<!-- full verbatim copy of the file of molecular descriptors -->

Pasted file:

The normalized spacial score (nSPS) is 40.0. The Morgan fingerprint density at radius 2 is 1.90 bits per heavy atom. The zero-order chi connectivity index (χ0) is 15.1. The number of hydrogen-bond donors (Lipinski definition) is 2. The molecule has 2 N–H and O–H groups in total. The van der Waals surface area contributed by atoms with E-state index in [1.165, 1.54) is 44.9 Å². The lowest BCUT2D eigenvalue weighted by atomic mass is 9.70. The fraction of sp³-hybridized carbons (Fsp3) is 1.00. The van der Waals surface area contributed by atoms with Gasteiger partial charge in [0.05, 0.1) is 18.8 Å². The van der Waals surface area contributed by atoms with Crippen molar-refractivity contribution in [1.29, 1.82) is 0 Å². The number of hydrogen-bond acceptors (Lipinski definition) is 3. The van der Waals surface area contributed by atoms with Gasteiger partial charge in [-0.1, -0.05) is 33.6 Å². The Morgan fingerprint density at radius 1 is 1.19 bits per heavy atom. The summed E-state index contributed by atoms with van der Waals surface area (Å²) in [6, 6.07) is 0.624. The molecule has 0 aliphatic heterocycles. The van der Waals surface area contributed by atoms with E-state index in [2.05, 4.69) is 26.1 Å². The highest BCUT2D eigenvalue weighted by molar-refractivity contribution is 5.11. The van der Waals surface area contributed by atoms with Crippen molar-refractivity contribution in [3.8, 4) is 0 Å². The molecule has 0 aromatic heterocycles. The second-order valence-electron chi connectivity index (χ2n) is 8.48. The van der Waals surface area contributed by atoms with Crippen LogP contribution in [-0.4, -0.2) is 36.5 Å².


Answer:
The normalized spacial score (nSPS) is 40.0. The Morgan fingerprint density at radius 2 is 1.90 bits per heavy atom. The zero-order chi connectivity index (χ0) is 15.1. The number of hydrogen-bond donors (Lipinski definition) is 2. The molecule has 2 N–H and O–H groups in total. The van der Waals surface area contributed by atoms with E-state index in [1.165, 1.54) is 44.9 Å². The lowest BCUT2D eigenvalue weighted by atomic mass is 9.70. The fraction of sp³-hybridized carbons (Fsp3) is 1.00. The van der Waals surface area contributed by atoms with Gasteiger partial charge in [0.05, 0.1) is 18.8 Å². The van der Waals surface area contributed by atoms with Crippen molar-refractivity contribution in [1.29, 1.82) is 0 Å². The number of hydrogen-bond acceptors (Lipinski definition) is 3. The van der Waals surface area contributed by atoms with Gasteiger partial charge in [-0.1, -0.05) is 33.6 Å². The Morgan fingerprint density at radius 1 is 1.19 bits per heavy atom. The summed E-state index contributed by atoms with van der Waals surface area (Å²) in [6, 6.07) is 0.624. The molecule has 0 aliphatic heterocycles. The van der Waals surface area contributed by atoms with E-state index in [2.05, 4.69) is 26.1 Å². The highest BCUT2D eigenvalue weighted by molar-refractivity contribution is 5.11. The van der Waals surface area contributed by atoms with Crippen molar-refractivity contribution in [3.8, 4) is 0 Å². The molecule has 0 aromatic heterocycles. The second-order valence-electron chi connectivity index (χ2n) is 8.48. The van der Waals surface area contributed by atoms with Crippen LogP contribution in [-0.4, -0.2) is 36.5 Å².